Hillevi Larsson: an egalitarian voice from the south

Hillevi Larsson: an egalitarian voice from the south
It was a high school’s broken ventilation system that started Hillevi Larsson’s career in politics – something she now calls a fortunate series of events, which drastically affected her life.

“I was 17 years old and interested in music, not politics,” Larsson recalls. “But we had a problem with ventilation at my school and it was very hot in the rooms.”

One day, the Social Democratic youth organization (SSU) made a presentation at the school, discussing the power of young people to effect change.

“I investigated the ventilation problem to find a solution, and then was inspired to join the organization,” Larsson says. “It was a wake-up call for me. I realized that politics isn’t coming from just the big men, debating on TV and deciding people’s welfare. I can make a difference myself.”

Larsson says being a member taught her confidence and courage, and remembers a time when she was too afraid to speak at an SSU national conference. After missing her chance, she made a personal vow to speak at the next years’ conference – a vow she kept.

“I was nervous, but I did it, and people even applauded,” Larsson recalls. “If the ventilation system hadn’t broken down and the youth organization hadn’t visited, I probably wouldn’t have joined and be politically active.”

Larsson has now worked in the Swedish parliament for 10 years, and says her biggest achievements have involved improving equality for women, immigrants, handicapped people and homosexuals. She says she’s helped create legislation to give homosexuals the right to marry in a church or through state-run ceremonies, plus adopt children.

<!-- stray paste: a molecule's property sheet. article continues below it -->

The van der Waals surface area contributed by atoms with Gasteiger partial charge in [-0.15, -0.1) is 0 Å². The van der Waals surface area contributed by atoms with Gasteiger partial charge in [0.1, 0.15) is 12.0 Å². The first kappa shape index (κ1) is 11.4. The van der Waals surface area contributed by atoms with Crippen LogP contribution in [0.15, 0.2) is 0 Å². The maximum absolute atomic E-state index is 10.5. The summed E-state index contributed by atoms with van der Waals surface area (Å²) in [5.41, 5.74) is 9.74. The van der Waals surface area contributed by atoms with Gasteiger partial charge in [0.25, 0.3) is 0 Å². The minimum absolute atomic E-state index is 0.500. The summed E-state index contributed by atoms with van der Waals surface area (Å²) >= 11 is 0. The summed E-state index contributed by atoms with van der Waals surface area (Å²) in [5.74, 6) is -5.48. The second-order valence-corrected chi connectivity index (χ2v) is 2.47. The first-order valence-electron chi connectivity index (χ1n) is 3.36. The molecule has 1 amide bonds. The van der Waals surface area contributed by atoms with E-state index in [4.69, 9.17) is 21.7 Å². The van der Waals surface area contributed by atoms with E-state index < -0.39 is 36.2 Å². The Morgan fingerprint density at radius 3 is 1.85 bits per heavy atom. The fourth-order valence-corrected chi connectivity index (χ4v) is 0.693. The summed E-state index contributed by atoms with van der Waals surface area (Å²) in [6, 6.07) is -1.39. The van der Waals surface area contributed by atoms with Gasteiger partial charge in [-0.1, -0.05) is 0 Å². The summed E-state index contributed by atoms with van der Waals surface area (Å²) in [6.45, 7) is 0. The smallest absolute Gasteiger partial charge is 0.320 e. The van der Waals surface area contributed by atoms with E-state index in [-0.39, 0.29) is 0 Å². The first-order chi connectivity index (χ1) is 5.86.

“I am heterosexual, and think this is an important issue about human rights,” Larsson says. “You don’t have to be personally affected to think this is discrimination. It’s not just a lobby group fighting for their own interest; it’s an interest for a broader amount of politicians who think it’s important with human rights and non-discrimination.”

If elected to the EU Parliament, she also wants to restructure the union’s financial priorities. They EU now gives 50 per cent of its budget to agriculture, which leads to over-production and waste.

“We need to take money from the agriculture sector and put it in future investments, to modernize Europe and get more jobs,” Larsson explains. “We have the green sector replacing old things like coal burning, so we need new research to develop things that work in reality.”

Larsson says she hopes to increase high-speed train travel in Sweden, to act as a more eco-friendly competitor to driving or flying and create employment. She also wants to increase a more highly developed job sector in Sweden that’s a leader in Europe.

Larsson promotes herself as the only Social Democratic party candidate from the south of Sweden. She says she knows all about the issues from this area, like Skåne’s discrimination, immigrant labour competition, poisonous water problems, sex trafficking, and illegal drugs and alcohol. She says it is necessary to increase cooperation between Sweden and Denmark, to improve border crossing and development.

“I think it’s important for people in the south of Sweden to have their own representative,” Larsson says. “And I also think, for democratic reasons, it’s good to have young females represented in politics.”

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